The jury is a fundamental part of our democratic system, but it can only be effective if jurors are allowed to use their uniquely human capability of rational thought to reason their way to a decision. They should not be encouraged (even subliminally) to vote with their guts instead of their brains. Barry Scheck, and other lawyers like him, both prosecutors and defense attorneys, do not deserve our respect or admiration, whatever their technical capabilities. Their actions undermine the system.

Ed Fitzgerald
Posted on the O.J. Simpson discussion boards on AOL (10/10/97)

So rational reasoning is (obviously) not possible without consciousness, and, according to Damasio, consciousness is not possible without emotions, but emotions can, if overly provoked, get in the way of rational reasoning. We can possibly draw two conclusions from this:

  1. Like the hoary "nature vs. nurture" debate, where it appears that in reality environment and heredity are not opposites, but work in tandem in complex interaction with each other, the traditional "emotions vs. reason" dichotomy is also most probably a drastic oversimplification, with those two elements of consciousness interacting in an intricate fashion that's difficult to unravel.

  2. Nevertheless, we perceive emotions and reason (naively understood) as standing in tension with each other, as our innate folk psychology understands that emotionality can reduce or deflect our ability to reason.

This leads me to a third piece of writing, this one prompted by Dave Johnson's essay about Message and Dean and Branding on The American Street, which I blogged about a few days ago.

The Oversimplified Message

The best approach to take in our overcommunicated society is the oversimplified message.

In communication, as in architecture, less is more. You have to sharpen your message to cut into the mind. You have to jettison the amiguities, simplify the message, and then simplify it some more if you want to make a long-lasting impression.

People who depend on communication for their livlihood know the necessity of oversimplification.

Let's say you are meeting with a politician whom you are trying to get elected. In the first five minutes, you'll learn more about your political product than the average joe is going to learn in the next five years.

Since so little material about your candidate is ever going to get into the mind of the voter, your job is really not a "communication" project in the ordinary meaning of the word.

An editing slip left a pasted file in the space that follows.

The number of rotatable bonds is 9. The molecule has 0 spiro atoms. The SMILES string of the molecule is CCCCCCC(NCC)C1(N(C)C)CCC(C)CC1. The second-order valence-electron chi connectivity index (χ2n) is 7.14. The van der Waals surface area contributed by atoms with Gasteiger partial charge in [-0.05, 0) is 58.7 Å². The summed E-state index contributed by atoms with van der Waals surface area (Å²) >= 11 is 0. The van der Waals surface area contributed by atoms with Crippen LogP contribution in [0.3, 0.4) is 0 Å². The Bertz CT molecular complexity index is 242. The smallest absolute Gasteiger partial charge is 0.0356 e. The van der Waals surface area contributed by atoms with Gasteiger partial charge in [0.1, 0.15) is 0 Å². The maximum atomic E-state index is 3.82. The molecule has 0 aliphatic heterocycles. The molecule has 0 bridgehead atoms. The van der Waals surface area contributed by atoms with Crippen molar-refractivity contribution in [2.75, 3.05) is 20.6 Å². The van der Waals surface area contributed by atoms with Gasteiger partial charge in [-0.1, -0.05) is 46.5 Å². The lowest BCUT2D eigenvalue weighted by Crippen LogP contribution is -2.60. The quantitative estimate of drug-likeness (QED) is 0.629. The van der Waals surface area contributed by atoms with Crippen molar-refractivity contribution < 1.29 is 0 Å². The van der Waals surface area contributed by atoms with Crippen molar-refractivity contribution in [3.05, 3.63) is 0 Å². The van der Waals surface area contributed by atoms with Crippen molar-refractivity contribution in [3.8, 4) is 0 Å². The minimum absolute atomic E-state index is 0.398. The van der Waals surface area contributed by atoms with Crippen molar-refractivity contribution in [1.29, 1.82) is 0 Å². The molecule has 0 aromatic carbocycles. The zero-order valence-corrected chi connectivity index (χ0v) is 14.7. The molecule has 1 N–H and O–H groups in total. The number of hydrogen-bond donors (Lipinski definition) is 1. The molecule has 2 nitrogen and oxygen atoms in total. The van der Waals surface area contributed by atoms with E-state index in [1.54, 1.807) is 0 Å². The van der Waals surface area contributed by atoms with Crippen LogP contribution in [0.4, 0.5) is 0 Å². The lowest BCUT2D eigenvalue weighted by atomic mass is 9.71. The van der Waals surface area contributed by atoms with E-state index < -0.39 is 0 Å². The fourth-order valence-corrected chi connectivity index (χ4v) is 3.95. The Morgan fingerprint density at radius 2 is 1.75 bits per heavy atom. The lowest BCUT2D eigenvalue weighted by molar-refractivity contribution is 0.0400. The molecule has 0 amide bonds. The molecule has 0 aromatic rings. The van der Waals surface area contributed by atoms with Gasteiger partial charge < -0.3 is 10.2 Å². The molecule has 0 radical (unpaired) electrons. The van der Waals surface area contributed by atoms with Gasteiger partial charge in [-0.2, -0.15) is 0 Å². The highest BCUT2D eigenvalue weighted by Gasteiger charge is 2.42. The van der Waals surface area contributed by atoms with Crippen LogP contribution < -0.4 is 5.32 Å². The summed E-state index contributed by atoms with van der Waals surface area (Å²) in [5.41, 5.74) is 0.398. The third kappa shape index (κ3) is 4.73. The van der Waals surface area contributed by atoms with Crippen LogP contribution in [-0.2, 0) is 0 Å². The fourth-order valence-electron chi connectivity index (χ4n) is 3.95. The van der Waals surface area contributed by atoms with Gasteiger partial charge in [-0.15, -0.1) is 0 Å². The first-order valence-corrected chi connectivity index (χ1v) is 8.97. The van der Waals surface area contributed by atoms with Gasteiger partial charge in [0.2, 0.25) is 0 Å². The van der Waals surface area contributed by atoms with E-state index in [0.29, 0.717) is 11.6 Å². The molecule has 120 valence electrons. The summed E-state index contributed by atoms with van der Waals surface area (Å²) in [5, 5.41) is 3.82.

It's a selection project. You have to select the material that has the best chance of getting through.

The enemy that is keeping your messages from hitting pay dirt is the volume of communication. Only when you appreciate the nature of the problem can you understand the solution.

When you want to communicate the advantages of a poltical candidate or a product or even yourself, youmust turn things inside out.

You look for the solution to your problem not inside the product, not even inside your own mind.

You look for the solution to you product inside the prospect's mind.

In other words, since so little of your message is going to get through anyway, you ignore the sending side and concentrate on the receiving end. You concentrate onthe perceptions of the prospect. Not the reality of the product.

"In politics," says John Lindsay, "the perception is the reality." So, too, inadvertising. in business and in life.

Al Ries and Jack Trout
Positioning: The Battle For Your Mind (1981)

As their language makes clear, what Ries and Trout are advocating (quite correctly, I would imagine, from the viewpoint of the efficacy of advertising) is bypassing rational evaluation by appealling directly to the emotions. Putting aside the practical power of branding and positioning (and I have no reason to dispute Johnson's points about Dean's mistakes in Iowa), it's surely a matter of concern that by accepting and using these tecniques, we are essentially advocating a political process which ignores (or at least radically de-emphasises) rationality in favor of direct emotional appeal.

And yet, who can really deny that this is how the majority of people make their decisions about who to vote for? They are swayed not on the basis of careful comparison of programs and policies, but on a visceral level, in response to the output of a much more primitive engine of information analysis. (To call emotional responses "primitive" is not to denigrate them but merely to indicate that they predate rationality in the evolution of human psychology.)

As always, the answer to the apparent paradox before us here is that dusty old cliche about the need for balance. We work best, I imagine, where our emotions guide us through the gross pitfalls which could betray us, but we then use our rational facilities to narrow our range of options.

It's perfectly reasonable (in my opinion) that I and many of my liberal friends have a strong, visceral dislike of George W. Bush which predates his stealing the Presidency and which is so intense that we cannot abide to watch him on TV or listen to his voice on the radio. This "liberal hatred" that right-wing commentators are so incensed about isn't really hatred, per se, it's simply our emotional apparatus responding to cues that we perceive to exist underneath Bush's apparently pleasant folksy exterior. We see there a hard, grim, joyless, unenlightened man, and those impressions are reinforced by what we know about his personal history. Our emotions warn us against trusting him, and our rationality, examining the effects of three years of his misadministration, finds plenty of evidence to support that mistrust. Emotions and reason thus work in tandem to reach the self-same conclusion.

We can see the same interplay between two different kinds of value-systems in my friend Roger Keeling's idea that liberalism is essentially the scientific method turned to the social and political world, not ideologically-driven or dogmatic, but based on trial and error and experience and underpinned by rational evaluation of the results. But, he goes on, in liberalism, reason does not stand on its own, because our humanistic values mediate the purely rational through empathy and compassion, emotions that I find sorely lacking in the programs and policies of the right-wing, even in those who label themselves "compassionate."

So in liberalism, we find the tension between reason and emotions harnessed for its value as a creative engine in a way we do not see in other systems of political thought.

Ed Fitzgerald | 1/23/2004 02:40:00 AM | | | | GO: TOP OF HOME PAGE